Reference:

Those who cannot remember the past are doomed to repeat it. — George Santayana

Recursive algorithm has the downside of repeating the same calculation but with dynamic programming and some clever recursion, it can be a very powerful method for solving certain problems.

The key to make the recursion work is to get insight into the substructure properties of the problem. This is often the hardest part of using dynamic programming and not just filling tables.

A subsequence is palindromic if it is the same whether read left to right or right to left. For example, the sequence

`A, C, G, T, G, T, C, A, A, A, A, T, C, G`

has many palindromic subsequences, including `A, C, G, C, A`

and `A, A, A, A`

.

*note* a palindrome substring is similar but it must also be a contiguous sequence.

In this example, we use two \(n \times n\) tables to keep track of the palindrome length `array`

and the optimal path `bt`

.

Basis: (1) Any character is a palindrome of length 1. (2). Any two equal and contiguous sequence is a palindrome of length 2, if not equal (3), it is considered as palindrome of length 1.

```
for i in range(1,n-1):
array[i][i]=1
j = i + 1
if A[i] == A[j]:
array[i][j] = 2
bt[i][j] = '/'
else:
array[i][j] = 1
bt[i][j] = '|'
array[n][n] = 1
```

In this case, `'/'`

is used to mark the index of the optimal path and `'-'`

and `'|'`

are marks for traversing horizontally or vertically through the `bt`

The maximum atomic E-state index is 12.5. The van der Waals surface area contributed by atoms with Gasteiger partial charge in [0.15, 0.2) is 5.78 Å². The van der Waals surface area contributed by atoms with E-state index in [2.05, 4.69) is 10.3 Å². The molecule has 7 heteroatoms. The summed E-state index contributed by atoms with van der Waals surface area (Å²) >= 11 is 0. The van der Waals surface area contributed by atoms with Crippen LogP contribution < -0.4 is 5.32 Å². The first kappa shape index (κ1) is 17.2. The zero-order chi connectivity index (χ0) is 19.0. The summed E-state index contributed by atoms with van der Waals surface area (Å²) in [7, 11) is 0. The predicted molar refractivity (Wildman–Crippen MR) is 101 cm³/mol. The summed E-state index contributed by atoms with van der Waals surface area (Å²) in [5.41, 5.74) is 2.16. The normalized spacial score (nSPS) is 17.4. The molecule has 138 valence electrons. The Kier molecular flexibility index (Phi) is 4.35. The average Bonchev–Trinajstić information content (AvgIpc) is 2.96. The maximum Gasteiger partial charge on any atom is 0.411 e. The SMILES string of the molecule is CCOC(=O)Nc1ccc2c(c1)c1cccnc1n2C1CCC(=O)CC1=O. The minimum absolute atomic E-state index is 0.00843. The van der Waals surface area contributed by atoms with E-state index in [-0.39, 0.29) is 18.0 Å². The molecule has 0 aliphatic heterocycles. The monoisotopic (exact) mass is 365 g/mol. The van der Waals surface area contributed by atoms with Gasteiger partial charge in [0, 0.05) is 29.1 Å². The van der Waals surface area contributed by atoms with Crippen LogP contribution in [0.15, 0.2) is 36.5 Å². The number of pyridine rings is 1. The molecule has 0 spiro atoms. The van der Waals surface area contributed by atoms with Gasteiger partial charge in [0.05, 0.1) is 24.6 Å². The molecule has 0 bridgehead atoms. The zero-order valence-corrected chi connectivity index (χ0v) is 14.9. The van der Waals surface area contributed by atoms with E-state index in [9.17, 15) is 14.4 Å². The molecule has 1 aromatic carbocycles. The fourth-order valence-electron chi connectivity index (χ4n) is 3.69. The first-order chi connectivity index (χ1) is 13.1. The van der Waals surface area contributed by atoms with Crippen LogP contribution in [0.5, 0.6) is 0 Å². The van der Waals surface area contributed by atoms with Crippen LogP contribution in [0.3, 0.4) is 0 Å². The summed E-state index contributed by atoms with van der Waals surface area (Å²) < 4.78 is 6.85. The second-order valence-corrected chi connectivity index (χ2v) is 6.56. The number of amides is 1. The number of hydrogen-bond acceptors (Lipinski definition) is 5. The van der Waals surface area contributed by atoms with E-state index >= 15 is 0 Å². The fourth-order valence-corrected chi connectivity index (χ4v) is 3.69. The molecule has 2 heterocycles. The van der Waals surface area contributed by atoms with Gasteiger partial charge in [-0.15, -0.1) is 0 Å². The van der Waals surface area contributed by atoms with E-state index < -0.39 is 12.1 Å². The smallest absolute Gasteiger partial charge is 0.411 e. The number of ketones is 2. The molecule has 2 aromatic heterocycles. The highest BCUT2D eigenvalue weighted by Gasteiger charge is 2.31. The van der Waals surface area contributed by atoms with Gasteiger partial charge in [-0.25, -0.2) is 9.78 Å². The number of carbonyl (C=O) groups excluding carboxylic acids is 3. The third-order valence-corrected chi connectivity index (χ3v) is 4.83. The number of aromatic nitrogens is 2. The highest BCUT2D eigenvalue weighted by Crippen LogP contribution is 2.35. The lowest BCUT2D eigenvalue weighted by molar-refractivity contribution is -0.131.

table.

During recursion, as the two index i and j moves outward, the palindrome increase by 2 if (4) these two new sequences are equal. If not equal, the palindrome does not increase and (5) it is the maximum of the recursion before it.

Once the table is complete, the complete path can be traced by printing the characters at the index marked. In this example, the longest palindrome is: `GCAAAACG`

. Also, note that the space complexity is \(O(n^2)\) for using 2 \(n \times n\) tables and the running time is also \(O(n^2)\) to fill each cells.

There are a few different ways for solving the coin change problem. The easiest one is perhaps greedy algorithm but it does not always give the optimum solution if the coin values are not power of each other. Let \(A = 29 \) and the coin values are \( V = [1,3,7,12]\).

Basis: (1) The change is 0 for value \(v=0\) and (2) the change is 1 if v is equal to the coin denominator.

Recursive: the optimum solution is the one that return with the minimum number of coins after each subtraction \(v - V_i\).

$$T[v] = \min_{V[i] \leq v} \big(T\big[v-V[i]\big] + 1 \big)$$

The table should be an array of length \(n = A+1\) to track all the optimum solution for values \(v\) less than \(A\) and for each cell, it tracks the optimum solution array \(C\) of length \( m = length(V)\) and integer \(sum\) for that array.

```
def coinchange(coins, A):
T =[ ([], float('inf') ) for i in range(A+1)]
T[0] = ([0 for i in coins], 0) # basis
c = [ 0 for i in range(len(coins))]
c,s=helper(coins, A, T, c) # recursive helper
return c, s
```

In this example, the most optimum solution is \( C = [2, 1, 0, 2] \) with \(sum = 5 \). The space is the \( O(mn) \) table and the run time is also \(O(mn)\) for each value \(v\) less than \(A\) and each coin denominator \(V_i\).